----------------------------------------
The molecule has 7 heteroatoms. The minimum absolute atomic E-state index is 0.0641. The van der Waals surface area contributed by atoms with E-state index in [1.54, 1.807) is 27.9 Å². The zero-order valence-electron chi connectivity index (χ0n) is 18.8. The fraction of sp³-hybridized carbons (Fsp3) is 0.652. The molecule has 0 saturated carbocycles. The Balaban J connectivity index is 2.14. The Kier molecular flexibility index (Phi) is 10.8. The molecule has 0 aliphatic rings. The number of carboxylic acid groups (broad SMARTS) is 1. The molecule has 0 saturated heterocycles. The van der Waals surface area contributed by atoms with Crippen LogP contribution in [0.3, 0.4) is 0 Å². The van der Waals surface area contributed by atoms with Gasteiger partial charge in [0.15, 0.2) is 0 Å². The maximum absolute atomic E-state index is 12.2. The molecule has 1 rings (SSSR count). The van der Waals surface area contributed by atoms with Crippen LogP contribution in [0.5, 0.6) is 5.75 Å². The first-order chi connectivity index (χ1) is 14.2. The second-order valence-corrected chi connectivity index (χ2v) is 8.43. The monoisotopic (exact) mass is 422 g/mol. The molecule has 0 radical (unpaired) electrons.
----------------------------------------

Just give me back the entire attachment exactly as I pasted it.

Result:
The molecule has 7 heteroatoms. The minimum absolute atomic E-state index is 0.0641. The van der Waals surface area contributed by atoms with E-state index in [1.54, 1.807) is 27.9 Å². The zero-order valence-electron chi connectivity index (χ0n) is 18.8. The fraction of sp³-hybridized carbons (Fsp3) is 0.652. The molecule has 0 saturated carbocycles. The Balaban J connectivity index is 2.14. The Kier molecular flexibility index (Phi) is 10.8. The molecule has 0 aliphatic rings. The number of carboxylic acid groups (broad SMARTS) is 1. The molecule has 0 saturated heterocycles. The van der Waals surface area contributed by atoms with Crippen LogP contribution in [0.3, 0.4) is 0 Å². The van der Waals surface area contributed by atoms with Gasteiger partial charge in [0.15, 0.2) is 0 Å². The maximum absolute atomic E-state index is 12.2. The molecule has 1 rings (SSSR count). The van der Waals surface area contributed by atoms with Crippen LogP contribution in [0.5, 0.6) is 5.75 Å². The first-order chi connectivity index (χ1) is 14.2. The second-order valence-corrected chi connectivity index (χ2v) is 8.43. The monoisotopic (exact) mass is 422 g/mol. The molecule has 0 radical (unpaired) electrons.